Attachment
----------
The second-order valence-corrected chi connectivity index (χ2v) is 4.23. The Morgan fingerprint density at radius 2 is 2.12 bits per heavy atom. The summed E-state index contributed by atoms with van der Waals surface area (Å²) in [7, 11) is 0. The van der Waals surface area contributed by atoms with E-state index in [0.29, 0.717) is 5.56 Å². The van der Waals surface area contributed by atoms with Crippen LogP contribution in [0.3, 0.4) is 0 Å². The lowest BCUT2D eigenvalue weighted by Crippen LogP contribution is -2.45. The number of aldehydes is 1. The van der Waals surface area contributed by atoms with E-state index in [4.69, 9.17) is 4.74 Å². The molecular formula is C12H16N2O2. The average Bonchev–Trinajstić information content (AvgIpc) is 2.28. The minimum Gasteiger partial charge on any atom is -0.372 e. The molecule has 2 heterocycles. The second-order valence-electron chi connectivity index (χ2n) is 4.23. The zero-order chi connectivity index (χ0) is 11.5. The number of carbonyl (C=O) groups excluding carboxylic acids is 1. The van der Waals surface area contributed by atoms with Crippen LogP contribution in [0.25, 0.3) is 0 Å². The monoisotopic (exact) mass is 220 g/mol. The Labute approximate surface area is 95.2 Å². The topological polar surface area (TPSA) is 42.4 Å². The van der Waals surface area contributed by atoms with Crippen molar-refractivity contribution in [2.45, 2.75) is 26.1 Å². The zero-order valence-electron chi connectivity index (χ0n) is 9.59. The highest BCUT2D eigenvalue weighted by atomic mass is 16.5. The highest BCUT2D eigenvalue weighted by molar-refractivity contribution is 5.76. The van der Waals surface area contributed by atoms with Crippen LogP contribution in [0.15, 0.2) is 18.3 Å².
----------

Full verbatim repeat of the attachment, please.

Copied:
The second-order valence-corrected chi connectivity index (χ2v) is 4.23. The Morgan fingerprint density at radius 2 is 2.12 bits per heavy atom. The summed E-state index contributed by atoms with van der Waals surface area (Å²) in [7, 11) is 0. The van der Waals surface area contributed by atoms with E-state index in [0.29, 0.717) is 5.56 Å². The van der Waals surface area contributed by atoms with Crippen LogP contribution in [0.3, 0.4) is 0 Å². The lowest BCUT2D eigenvalue weighted by Crippen LogP contribution is -2.45. The number of aldehydes is 1. The van der Waals surface area contributed by atoms with E-state index in [4.69, 9.17) is 4.74 Å². The molecular formula is C12H16N2O2. The average Bonchev–Trinajstić information content (AvgIpc) is 2.28. The minimum Gasteiger partial charge on any atom is -0.372 e. The molecule has 2 heterocycles. The second-order valence-electron chi connectivity index (χ2n) is 4.23. The zero-order chi connectivity index (χ0) is 11.5. The number of carbonyl (C=O) groups excluding carboxylic acids is 1. The van der Waals surface area contributed by atoms with Crippen LogP contribution in [0.25, 0.3) is 0 Å². The monoisotopic (exact) mass is 220 g/mol. The Labute approximate surface area is 95.2 Å². The topological polar surface area (TPSA) is 42.4 Å². The van der Waals surface area contributed by atoms with Crippen molar-refractivity contribution in [2.45, 2.75) is 26.1 Å². The zero-order valence-electron chi connectivity index (χ0n) is 9.59. The highest BCUT2D eigenvalue weighted by atomic mass is 16.5. The highest BCUT2D eigenvalue weighted by molar-refractivity contribution is 5.76. The van der Waals surface area contributed by atoms with Crippen LogP contribution in [0.15, 0.2) is 18.3 Å².